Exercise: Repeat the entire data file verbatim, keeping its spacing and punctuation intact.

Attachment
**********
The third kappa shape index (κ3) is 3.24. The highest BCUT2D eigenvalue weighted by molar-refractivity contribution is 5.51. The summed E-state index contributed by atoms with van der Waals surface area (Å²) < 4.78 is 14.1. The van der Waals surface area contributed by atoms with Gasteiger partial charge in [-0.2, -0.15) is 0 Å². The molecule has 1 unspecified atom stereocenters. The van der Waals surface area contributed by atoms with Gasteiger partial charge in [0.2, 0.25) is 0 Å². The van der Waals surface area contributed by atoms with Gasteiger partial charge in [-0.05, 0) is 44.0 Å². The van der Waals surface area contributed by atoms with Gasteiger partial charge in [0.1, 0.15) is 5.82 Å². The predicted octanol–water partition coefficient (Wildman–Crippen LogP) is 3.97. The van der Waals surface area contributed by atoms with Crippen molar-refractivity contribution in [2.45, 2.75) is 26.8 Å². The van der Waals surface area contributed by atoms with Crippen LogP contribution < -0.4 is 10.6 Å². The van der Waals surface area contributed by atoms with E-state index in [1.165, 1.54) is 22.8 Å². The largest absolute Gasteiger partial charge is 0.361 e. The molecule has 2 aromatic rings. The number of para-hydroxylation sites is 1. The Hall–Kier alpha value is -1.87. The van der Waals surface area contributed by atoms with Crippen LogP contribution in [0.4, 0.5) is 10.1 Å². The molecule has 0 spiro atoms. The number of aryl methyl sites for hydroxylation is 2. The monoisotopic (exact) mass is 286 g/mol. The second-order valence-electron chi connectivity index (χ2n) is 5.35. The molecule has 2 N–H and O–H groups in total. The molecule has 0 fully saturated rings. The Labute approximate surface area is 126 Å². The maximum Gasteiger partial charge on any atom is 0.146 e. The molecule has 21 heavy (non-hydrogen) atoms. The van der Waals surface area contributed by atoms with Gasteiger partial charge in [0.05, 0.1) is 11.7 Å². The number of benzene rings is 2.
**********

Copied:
The third kappa shape index (κ3) is 3.24. The highest BCUT2D eigenvalue weighted by molar-refractivity contribution is 5.51. The summed E-state index contributed by atoms with van der Waals surface area (Å²) < 4.78 is 14.1. The van der Waals surface area contributed by atoms with Gasteiger partial charge in [-0.2, -0.15) is 0 Å². The molecule has 1 unspecified atom stereocenters. The van der Waals surface area contributed by atoms with Gasteiger partial charge in [0.2, 0.25) is 0 Å². The van der Waals surface area contributed by atoms with Gasteiger partial charge in [-0.05, 0) is 44.0 Å². The van der Waals surface area contributed by atoms with Gasteiger partial charge in [0.1, 0.15) is 5.82 Å². The predicted octanol–water partition coefficient (Wildman–Crippen LogP) is 3.97. The van der Waals surface area contributed by atoms with Crippen molar-refractivity contribution in [2.45, 2.75) is 26.8 Å². The van der Waals surface area contributed by atoms with Crippen LogP contribution < -0.4 is 10.6 Å². The van der Waals surface area contributed by atoms with E-state index in [1.165, 1.54) is 22.8 Å². The largest absolute Gasteiger partial charge is 0.361 e. The molecule has 2 aromatic rings. The number of para-hydroxylation sites is 1. The Hall–Kier alpha value is -1.87. The van der Waals surface area contributed by atoms with Crippen LogP contribution in [0.4, 0.5) is 10.1 Å². The molecule has 0 spiro atoms. The number of aryl methyl sites for hydroxylation is 2. The monoisotopic (exact) mass is 286 g/mol. The second-order valence-electron chi connectivity index (χ2n) is 5.35. The molecule has 2 N–H and O–H groups in total. The molecule has 0 fully saturated rings. The Labute approximate surface area is 126 Å². The maximum Gasteiger partial charge on any atom is 0.146 e. The molecule has 21 heavy (non-hydrogen) atoms. The van der Waals surface area contributed by atoms with Gasteiger partial charge in [0.05, 0.1) is 11.7 Å². The number of benzene rings is 2.